Lecture Notes 1.4

Lecture Notes 1.4 - The Shoulder Preliminaries What kind of...

Info iconThis preview shows pages 1–10. Sign up to view the full content.

View Full Document Right Arrow Icon
1 The Shoulder 2 Preliminaries • What kind of joint?
Background image of page 1

Info iconThis preview has intentionally blurred sections. Sign up to view the full version.

View Full DocumentRight Arrow Icon
2 3 Preliminaries • What kind of joint? – Ball and socket • What degrees of freedom (3D)? 4 Preliminaries • What kind of joint? – Ball and socket • What degrees of freedom (3D)? – Mx, My Mz • And what reactions?
Background image of page 2
3 5 Preliminaries • What kind of joint? – Ball and socket • What degrees of freedom (3D)? – Mx, My Mz • And what reactions? – Fx, Fy, Fz 6 Part of “Actual” shoulder joint
Background image of page 3

Info iconThis preview has intentionally blurred sections. Sign up to view the full version.

View Full DocumentRight Arrow Icon
4 7 Lateral View of Shoulder Joint 8
Background image of page 4
5 9 “Shoulder Joint” is actually 3 joints Glenohumeral • Acromioclavicular – “Plane” joint • Sternoclavicular – “Saddle” joint 10
Background image of page 5

Info iconThis preview has intentionally blurred sections. Sign up to view the full version.

View Full DocumentRight Arrow Icon
6 11 Protraction (abduction) of the scapula: laterally and anterior movement along the chest wall. Muscles: serratus anterior is the prime mover. Pectoralis minor and major, the latter acting through the humerus, may assist (act as synergists). Retraction/adduction of the scapula: The scapula is moved posteriorly and medially along the chest wall. Muscles: rhomboideus major, minor, and trapezius are the prime movers. The muscles that protract and retract the scapula are antagonistic, that is, they have opposed actions. Used together, they fix the scapula in space to provide a fulcrum from which to move the (lever) arm. http://www.med.umich.edu/lrc/coursepages/M1/anatomy/html/modules/upper_limb_module/upper_limb_03.html 12 Scapular Elevation and Depression: Elevation of the scapula moves the scapula superiorly. It is not synonymous with upward rotation of the scapula Muscles: levator scapulae and the upper fibers of trapezius. Depression of the scapula moves the scapula inferiorly. It is not synonymous with downward rotation of the scapula. Muscles: pectoralis minor, the lower fibers of trapezius, subclavius (through clavicle), and latissimus dorsi (through the humerus). http://www.med.umich.edu/lrc/coursepages/M1/anatomy/html/modules/upper_limb_module/upper_limb_03.html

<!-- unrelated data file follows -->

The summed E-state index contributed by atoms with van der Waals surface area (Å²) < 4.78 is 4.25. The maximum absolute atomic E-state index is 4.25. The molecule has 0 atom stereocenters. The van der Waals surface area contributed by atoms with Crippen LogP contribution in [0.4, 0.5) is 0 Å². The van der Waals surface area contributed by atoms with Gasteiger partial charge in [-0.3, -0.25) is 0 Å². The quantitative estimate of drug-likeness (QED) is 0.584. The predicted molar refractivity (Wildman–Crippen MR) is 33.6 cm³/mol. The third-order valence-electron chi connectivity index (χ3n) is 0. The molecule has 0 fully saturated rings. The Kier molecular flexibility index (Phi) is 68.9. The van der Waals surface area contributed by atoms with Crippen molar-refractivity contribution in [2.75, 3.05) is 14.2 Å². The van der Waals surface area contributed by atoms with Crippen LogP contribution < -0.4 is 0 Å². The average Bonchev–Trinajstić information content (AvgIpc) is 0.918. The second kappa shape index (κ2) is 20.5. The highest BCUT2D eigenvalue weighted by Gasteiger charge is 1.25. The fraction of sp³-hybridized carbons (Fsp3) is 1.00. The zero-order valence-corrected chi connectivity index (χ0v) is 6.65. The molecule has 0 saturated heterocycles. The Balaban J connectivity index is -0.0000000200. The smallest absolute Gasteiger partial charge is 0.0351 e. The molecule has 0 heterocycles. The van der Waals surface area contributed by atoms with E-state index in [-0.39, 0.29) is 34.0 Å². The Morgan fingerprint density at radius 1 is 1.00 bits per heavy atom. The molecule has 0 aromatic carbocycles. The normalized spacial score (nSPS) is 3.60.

Background image of page 6
7 13 Anterior Posterior 14 The scapula can pivot on its attachment to the clavicle, and rotate upward. This is also called upward rotation of the glenoid fossa, and it is an essential motion for completing abduction of the arm. Muscles: trapezius and serratus anterior are synergists. http://www.med.umich.edu/lrc/coursepages/M1/anatomy/html/modules/upper_limb_module/upper_limb_03.html
Background image of page 7

Info iconThis preview has intentionally blurred sections. Sign up to view the full version.

View Full DocumentRight Arrow Icon
8 15 16
Background image of page 8
9 17 ABDUCTION/ADDUCTION Abduction of the arm is also called abduction of/at the shoulder. This motion actually can be divided into two motions: true abduction of the arm at the shoulder and upward rotation of the scapula. Muscles: supraspinatus (initiates abduction - first 15 degrees), deltoid (up to 90 degrees), trapezius and serratus anterior (scapular rotation, for abduction beyond 90 degrees).
Background image of page 9

Info iconThis preview has intentionally blurred sections. Sign up to view the full version.

View Full DocumentRight Arrow Icon
Image of page 10
This is the end of the preview. Sign up to access the rest of the document.

This note was uploaded on 01/30/2012 for the course 125 208 taught by Professor Shreiber during the Spring '08 term at Rutgers.

Page1 / 39

Lecture Notes 1.4 - The Shoulder Preliminaries What kind of...

This preview shows document pages 1 - 10. Sign up to view the full document.

View Full Document Right Arrow Icon
Ask a homework question - tutors are online